Hooge Crater Cemetery Entrance

The first graves we came up to are dedicated to men either known or believed to be buried in this cemetery but whose exact grave location is unknown:-

Hooge Crater Cemetery Memorial Stones

One known soldier of the Great War and two who are in Kipling’s memorable phrase “Known Unto God”:

Hooge Crater Cemetery Graves

A memorial stone to men whose previously known graves were destroyed in subsequent battles:-

Hooge Crater Cemetery Memorial

As in all Commonwealth War Cemeteries the graves are beautifully kept:-

Hooge Crater Cemetery Line of Graves

The gravestones with regimental insignia on them are for individuals. The ones to the front here commemorate respectively five, five, five, five and four soldiers “Known unto God”:-

Hooge Crater Cemetery Communal Graves

Grave Panorama. There are now 5916 Commonwealth soldiers buried in this cemetery of whom 3,570 are unidentified.

Hooge Crater Cemetery Panorama of Graves

As the inscription on the alcove where the register of graves is kept says the cemetery is the free gift of the Belgian people for those who fell:-

Hooge Crater Cemetery  Dedication

The now peaceful scene looking back over the cemetery boundary into what was the Ypres Salient:-

View from Hooge Crater Cemetery

The Menin Gate (iii), The Last Post

There is a stairway halfway along each internal wall of the Menin Gate leading to the upper level. Here are laid wreaths brought to the Gate by various organisations.

Menin Gate Wreath Holders

The evening we were there the representatives of several schools performed that duty during the nightly Last Post ceremony to which this flag bearer was the prelude:-

Prelude to Last Post Ceremony, Menin Gate

The Last Post is played every evening at 8pm by members of Ypres Fire Brigade, a ceremony only ever interrupted since its inception by the German Occupation in World War 2 when it was apparently conducted at Brookwood Military Cemetery, in Surrey, England. On the evening of liberation in 1944 the ceremony was resumed despite fighting still taking place elsewhere in the city. A photograph of the ceremony in 1964 in In Flanders Fields Museum had few onlookers in it. The Last Post now attracts large crowds no doubt due to the greater ease of travel to Ypres from Britain and the countries of the British Commonwealth:-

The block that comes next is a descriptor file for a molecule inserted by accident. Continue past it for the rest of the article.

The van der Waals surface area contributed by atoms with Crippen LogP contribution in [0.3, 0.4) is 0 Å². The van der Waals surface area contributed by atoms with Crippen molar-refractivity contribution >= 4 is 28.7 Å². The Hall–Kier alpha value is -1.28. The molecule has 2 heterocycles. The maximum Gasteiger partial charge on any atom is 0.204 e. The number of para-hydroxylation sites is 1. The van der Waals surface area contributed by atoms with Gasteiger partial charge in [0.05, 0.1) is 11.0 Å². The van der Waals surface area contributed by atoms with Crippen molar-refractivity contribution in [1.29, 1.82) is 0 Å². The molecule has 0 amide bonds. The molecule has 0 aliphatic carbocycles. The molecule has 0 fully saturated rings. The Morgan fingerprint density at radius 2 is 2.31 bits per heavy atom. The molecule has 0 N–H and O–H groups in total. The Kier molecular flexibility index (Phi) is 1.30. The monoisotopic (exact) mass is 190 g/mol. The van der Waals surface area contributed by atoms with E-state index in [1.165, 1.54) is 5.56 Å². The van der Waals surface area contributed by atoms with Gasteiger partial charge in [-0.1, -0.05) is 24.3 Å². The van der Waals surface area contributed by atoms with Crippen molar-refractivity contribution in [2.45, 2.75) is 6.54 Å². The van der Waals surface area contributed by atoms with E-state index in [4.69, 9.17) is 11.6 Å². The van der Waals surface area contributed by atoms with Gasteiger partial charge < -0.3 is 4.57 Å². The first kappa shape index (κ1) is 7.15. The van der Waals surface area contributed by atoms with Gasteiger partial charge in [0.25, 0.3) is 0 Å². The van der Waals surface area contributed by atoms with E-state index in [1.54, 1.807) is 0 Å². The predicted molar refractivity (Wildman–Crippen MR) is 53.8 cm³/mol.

Last Post Ceremony, Menin Gate

Click on the picture below to go to a short video I shot of part of the ceremony:-

Last Post

The Lighthouse Stevensons by Bella Bathurst

Harper Collins, 1999, 304 p, including i p preface, ii p acknowledgements, i p list of illustrations, viii p introduction

 The Lighthouse Stevensons cover

Had Robert Louis Stevenson not gained such fame as a writer his surname would now be more associated with – and more widely remembered for – the astonishing achievements of his immediate forefathers, beginning with his grandfather Robert, who under the auspices of the Northern Lighthouse Trust (Scotland’s lighthouse authority, which later became the Northern Lighthouse Board) were in total responsible for the building of no less than ninety-seven lighthouses round the Scottish coast.

The first lighthouses were built against no little opposition, rescue from shipwreck being seen as thwarting God’s will and prevention as a threat to the livelihoods of those who benefited from salvage – or were, indeed, active wreckers. The technical difficulties at some of the sites were enormous, the hazard only visible at high tide, their bed-rock virtually unworkable – or both. Nevertheless, Robert built the lighthouse at the infamous Bell Rock which threatened the entrances to the Firths of Forth and Tay and the passage of shipping up and down the east coast. His sons Alan, David and Thomas respectively built at the even more difficult Skerryvore, Muckle Flugga (occasionally swept by two hundred feet high waves) and Dhu Heartach. Before finally settling on a writing career RLS, Thomas’s son – known to the family as Louis – had a hand in the construction of that last.

Patriarch Robert was a hard taskmaster and his sons – especially Alan, whose leanings towards poetry Robert regarded as suspect – relatively reluctant lighthouse builders. Alan, never in good health, was later wracked with conscience over his insistence that the men at Skerryvore should work on the Sabbath. Bathurst says of this, “The God that Scotland believes in has always been unusually retributive, quick to punish and slow to forgive, making, particularly in His more zealous, Calvinistic, manifestations a particular speciality of guilt. After his retirement Alan seems to have worshipped a uniquely Scottish God.” The lighthouse keepers were also subject to a strict code and inspection at any time (principally for untidiness indicating a general laxity and signs of, among other things, “hunnish practices.”) Very few let Robert down.